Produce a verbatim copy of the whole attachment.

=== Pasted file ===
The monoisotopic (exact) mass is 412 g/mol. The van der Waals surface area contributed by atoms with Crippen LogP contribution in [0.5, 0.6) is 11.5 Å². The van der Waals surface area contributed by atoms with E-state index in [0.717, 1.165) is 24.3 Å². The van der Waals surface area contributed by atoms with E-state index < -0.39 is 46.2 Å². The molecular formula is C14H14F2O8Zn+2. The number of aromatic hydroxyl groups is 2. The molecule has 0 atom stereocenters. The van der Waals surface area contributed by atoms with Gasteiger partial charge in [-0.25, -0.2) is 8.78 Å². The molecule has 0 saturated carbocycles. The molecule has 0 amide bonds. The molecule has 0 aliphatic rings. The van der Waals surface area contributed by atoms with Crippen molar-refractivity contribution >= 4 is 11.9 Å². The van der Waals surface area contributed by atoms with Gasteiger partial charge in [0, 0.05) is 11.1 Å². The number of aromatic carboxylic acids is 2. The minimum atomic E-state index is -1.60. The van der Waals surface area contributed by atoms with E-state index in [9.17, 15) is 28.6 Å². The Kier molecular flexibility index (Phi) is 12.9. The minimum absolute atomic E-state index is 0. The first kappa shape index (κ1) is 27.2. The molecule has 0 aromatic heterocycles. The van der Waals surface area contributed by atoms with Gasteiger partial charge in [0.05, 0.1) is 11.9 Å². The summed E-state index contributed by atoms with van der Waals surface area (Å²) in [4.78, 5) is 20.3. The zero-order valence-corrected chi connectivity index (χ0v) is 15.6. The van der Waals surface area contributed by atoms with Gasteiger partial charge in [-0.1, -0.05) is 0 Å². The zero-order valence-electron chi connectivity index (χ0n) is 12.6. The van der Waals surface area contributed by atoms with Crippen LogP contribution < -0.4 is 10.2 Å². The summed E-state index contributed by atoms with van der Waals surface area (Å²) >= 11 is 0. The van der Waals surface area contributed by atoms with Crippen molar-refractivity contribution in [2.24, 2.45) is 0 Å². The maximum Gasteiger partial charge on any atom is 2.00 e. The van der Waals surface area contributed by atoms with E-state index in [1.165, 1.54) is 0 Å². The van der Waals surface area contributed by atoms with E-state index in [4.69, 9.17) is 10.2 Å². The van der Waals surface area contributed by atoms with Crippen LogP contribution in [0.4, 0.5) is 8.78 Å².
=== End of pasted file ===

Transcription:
The monoisotopic (exact) mass is 412 g/mol. The van der Waals surface area contributed by atoms with Crippen LogP contribution in [0.5, 0.6) is 11.5 Å². The van der Waals surface area contributed by atoms with E-state index in [0.717, 1.165) is 24.3 Å². The van der Waals surface area contributed by atoms with E-state index < -0.39 is 46.2 Å². The molecular formula is C14H14F2O8Zn+2. The number of aromatic hydroxyl groups is 2. The molecule has 0 atom stereocenters. The van der Waals surface area contributed by atoms with Gasteiger partial charge in [-0.25, -0.2) is 8.78 Å². The molecule has 0 saturated carbocycles. The molecule has 0 amide bonds. The molecule has 0 aliphatic rings. The van der Waals surface area contributed by atoms with Crippen molar-refractivity contribution >= 4 is 11.9 Å². The van der Waals surface area contributed by atoms with Gasteiger partial charge in [0, 0.05) is 11.1 Å². The number of aromatic carboxylic acids is 2. The minimum atomic E-state index is -1.60. The van der Waals surface area contributed by atoms with E-state index in [9.17, 15) is 28.6 Å². The Kier molecular flexibility index (Phi) is 12.9. The minimum absolute atomic E-state index is 0. The first kappa shape index (κ1) is 27.2. The molecule has 0 aromatic heterocycles. The van der Waals surface area contributed by atoms with Gasteiger partial charge in [0.05, 0.1) is 11.9 Å². The summed E-state index contributed by atoms with van der Waals surface area (Å²) in [4.78, 5) is 20.3. The zero-order valence-corrected chi connectivity index (χ0v) is 15.6. The van der Waals surface area contributed by atoms with Gasteiger partial charge in [-0.1, -0.05) is 0 Å². The zero-order valence-electron chi connectivity index (χ0n) is 12.6. The van der Waals surface area contributed by atoms with Crippen LogP contribution < -0.4 is 10.2 Å². The summed E-state index contributed by atoms with van der Waals surface area (Å²) >= 11 is 0. The van der Waals surface area contributed by atoms with Crippen molar-refractivity contribution in [2.24, 2.45) is 0 Å². The maximum Gasteiger partial charge on any atom is 2.00 e. The van der Waals surface area contributed by atoms with E-state index in [1.165, 1.54) is 0 Å². The van der Waals surface area contributed by atoms with E-state index in [4.69, 9.17) is 10.2 Å². The van der Waals surface area contributed by atoms with Crippen LogP contribution in [0.4, 0.5) is 8.78 Å².